For my readers out there, however, who are coffee connoisseurs in their own right, I ask: what type of coffee do you like?
I ask this out of genuine curiosity for people’s preferences—maybe get a discussion going here about it too—and I want to find out whether there’s an underserved market in the industry. I think anyone who is open to the idea of starting their own niche coffee shop would be interested in hearing about the latter, hence this post.
You can answer this any way you want. You can answer by region like Latin American coffees, or give nouns and adjectives if there’s a specific taste you’ve fallen in love with.
Speaking of adjectives, here are some commonly used words to help you express your preferences. After all, part of appreciating coffee is expanding one’s coffee vocabulary.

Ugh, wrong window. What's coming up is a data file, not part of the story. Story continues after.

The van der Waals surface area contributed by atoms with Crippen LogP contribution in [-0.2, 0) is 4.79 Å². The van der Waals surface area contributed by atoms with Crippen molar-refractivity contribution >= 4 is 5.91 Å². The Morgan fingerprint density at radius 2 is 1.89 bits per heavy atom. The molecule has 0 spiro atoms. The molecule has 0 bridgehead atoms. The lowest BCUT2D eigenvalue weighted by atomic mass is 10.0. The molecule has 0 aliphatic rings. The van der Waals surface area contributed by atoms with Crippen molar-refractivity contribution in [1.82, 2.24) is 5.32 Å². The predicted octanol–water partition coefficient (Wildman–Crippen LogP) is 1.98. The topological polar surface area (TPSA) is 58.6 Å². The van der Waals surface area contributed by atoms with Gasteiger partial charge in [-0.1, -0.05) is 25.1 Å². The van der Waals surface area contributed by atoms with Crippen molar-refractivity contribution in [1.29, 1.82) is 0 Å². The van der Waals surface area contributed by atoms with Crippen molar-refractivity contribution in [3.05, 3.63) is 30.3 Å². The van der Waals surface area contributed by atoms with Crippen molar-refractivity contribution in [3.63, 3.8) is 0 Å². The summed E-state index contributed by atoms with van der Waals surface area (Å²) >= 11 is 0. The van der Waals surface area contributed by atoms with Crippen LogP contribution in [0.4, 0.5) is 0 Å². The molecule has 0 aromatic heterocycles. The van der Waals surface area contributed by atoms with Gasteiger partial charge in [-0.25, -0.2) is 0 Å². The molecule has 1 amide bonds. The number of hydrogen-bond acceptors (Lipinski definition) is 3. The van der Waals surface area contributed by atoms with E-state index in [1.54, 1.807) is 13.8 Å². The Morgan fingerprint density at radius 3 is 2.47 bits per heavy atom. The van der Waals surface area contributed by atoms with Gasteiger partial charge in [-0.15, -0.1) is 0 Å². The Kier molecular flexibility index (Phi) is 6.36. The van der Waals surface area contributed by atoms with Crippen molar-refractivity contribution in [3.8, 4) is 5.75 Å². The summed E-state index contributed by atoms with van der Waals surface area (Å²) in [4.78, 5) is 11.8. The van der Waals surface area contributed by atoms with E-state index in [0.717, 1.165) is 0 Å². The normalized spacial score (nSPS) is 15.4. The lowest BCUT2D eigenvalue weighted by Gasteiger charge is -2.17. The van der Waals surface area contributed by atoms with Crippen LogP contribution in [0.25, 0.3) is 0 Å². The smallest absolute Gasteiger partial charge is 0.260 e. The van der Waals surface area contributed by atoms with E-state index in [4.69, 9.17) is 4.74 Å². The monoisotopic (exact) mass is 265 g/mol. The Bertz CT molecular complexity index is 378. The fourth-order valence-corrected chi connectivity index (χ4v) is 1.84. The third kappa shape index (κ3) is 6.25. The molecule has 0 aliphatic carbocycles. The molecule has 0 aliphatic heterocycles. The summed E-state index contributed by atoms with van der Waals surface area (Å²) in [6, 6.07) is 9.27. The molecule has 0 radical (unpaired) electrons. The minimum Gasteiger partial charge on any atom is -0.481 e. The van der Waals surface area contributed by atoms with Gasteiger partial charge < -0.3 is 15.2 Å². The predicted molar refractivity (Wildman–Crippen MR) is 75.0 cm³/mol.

Coffee can be: bright, sweet, buttery, balanced, chocolatey, and fruity.
As for nouns, on the other hand, there are a lot of words you can use, usually pertaining to the ingredients and notes in it like: honey, apricot, apple cider, toasted coconut, plum, and so on.
So you see, there’s more to coffee than what can be found at your nearest Starbucks—which by the way has really acidic and burnt-tasting coffee, if you ask this coffee snob. Once you’ve gotten a taste of coffee’s nuances and complexities, I assure you, you’ll never think about Starbucks the same way ever again.
Posted on October 20, 2016
Do You Drink Coffee for the Caffeine?
I’m just curious about this one—do any of you drink coffee just for the caffeine?
If you do, there’s absolutely nothing wrong with that. I know a lot of people who do and in a way I kind of envy them because they can enjoy their cup of joe without a care in the world. Me, on the other hand, as a self-proclaimed coffee snob, I can’t seem to enjoy my cup of coffee without thinking, nay, obsessing about it. It has to be perfectly roasted with just enough sugar and cream. Otherwise, my mind goes crazy, trying to figure out what’s wrong with this batch and how it can be made better.
I know, it’s a little extreme, and I try to keep it under wraps, but I guess I just love coffee too much to not talk about it as a process; a science, and an art.